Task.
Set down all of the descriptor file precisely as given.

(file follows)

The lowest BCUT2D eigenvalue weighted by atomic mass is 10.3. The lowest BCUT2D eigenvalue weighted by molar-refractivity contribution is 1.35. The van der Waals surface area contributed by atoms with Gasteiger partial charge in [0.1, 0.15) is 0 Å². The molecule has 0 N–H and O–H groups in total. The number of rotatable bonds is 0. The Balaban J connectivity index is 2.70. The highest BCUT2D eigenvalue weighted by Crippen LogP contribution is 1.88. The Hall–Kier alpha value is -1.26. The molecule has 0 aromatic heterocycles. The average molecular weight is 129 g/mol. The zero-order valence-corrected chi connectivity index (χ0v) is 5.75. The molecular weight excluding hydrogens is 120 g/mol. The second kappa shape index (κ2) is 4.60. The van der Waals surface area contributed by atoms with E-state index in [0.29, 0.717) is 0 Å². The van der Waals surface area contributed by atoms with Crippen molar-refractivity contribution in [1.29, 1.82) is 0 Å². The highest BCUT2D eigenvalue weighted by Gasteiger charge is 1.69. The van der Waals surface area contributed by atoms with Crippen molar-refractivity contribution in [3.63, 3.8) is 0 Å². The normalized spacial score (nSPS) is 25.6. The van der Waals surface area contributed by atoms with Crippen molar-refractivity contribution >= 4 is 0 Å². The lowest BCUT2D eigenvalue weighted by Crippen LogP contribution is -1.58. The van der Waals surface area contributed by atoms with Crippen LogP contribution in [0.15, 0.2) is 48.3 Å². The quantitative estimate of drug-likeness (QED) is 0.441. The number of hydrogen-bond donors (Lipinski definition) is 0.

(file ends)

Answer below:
The lowest BCUT2D eigenvalue weighted by atomic mass is 10.3. The lowest BCUT2D eigenvalue weighted by molar-refractivity contribution is 1.35. The van der Waals surface area contributed by atoms with Gasteiger partial charge in [0.1, 0.15) is 0 Å². The molecule has 0 N–H and O–H groups in total. The number of rotatable bonds is 0. The Balaban J connectivity index is 2.70. The highest BCUT2D eigenvalue weighted by Crippen LogP contribution is 1.88. The Hall–Kier alpha value is -1.26. The molecule has 0 aromatic heterocycles. The average molecular weight is 129 g/mol. The zero-order valence-corrected chi connectivity index (χ0v) is 5.75. The molecular weight excluding hydrogens is 120 g/mol. The second kappa shape index (κ2) is 4.60. The van der Waals surface area contributed by atoms with E-state index in [0.29, 0.717) is 0 Å². The van der Waals surface area contributed by atoms with Crippen molar-refractivity contribution in [1.29, 1.82) is 0 Å². The highest BCUT2D eigenvalue weighted by Gasteiger charge is 1.69. The van der Waals surface area contributed by atoms with Crippen molar-refractivity contribution in [3.63, 3.8) is 0 Å². The normalized spacial score (nSPS) is 25.6. The van der Waals surface area contributed by atoms with Crippen molar-refractivity contribution >= 4 is 0 Å². The lowest BCUT2D eigenvalue weighted by Crippen LogP contribution is -1.58. The van der Waals surface area contributed by atoms with Crippen LogP contribution in [0.15, 0.2) is 48.3 Å². The quantitative estimate of drug-likeness (QED) is 0.441. The number of hydrogen-bond donors (Lipinski definition) is 0.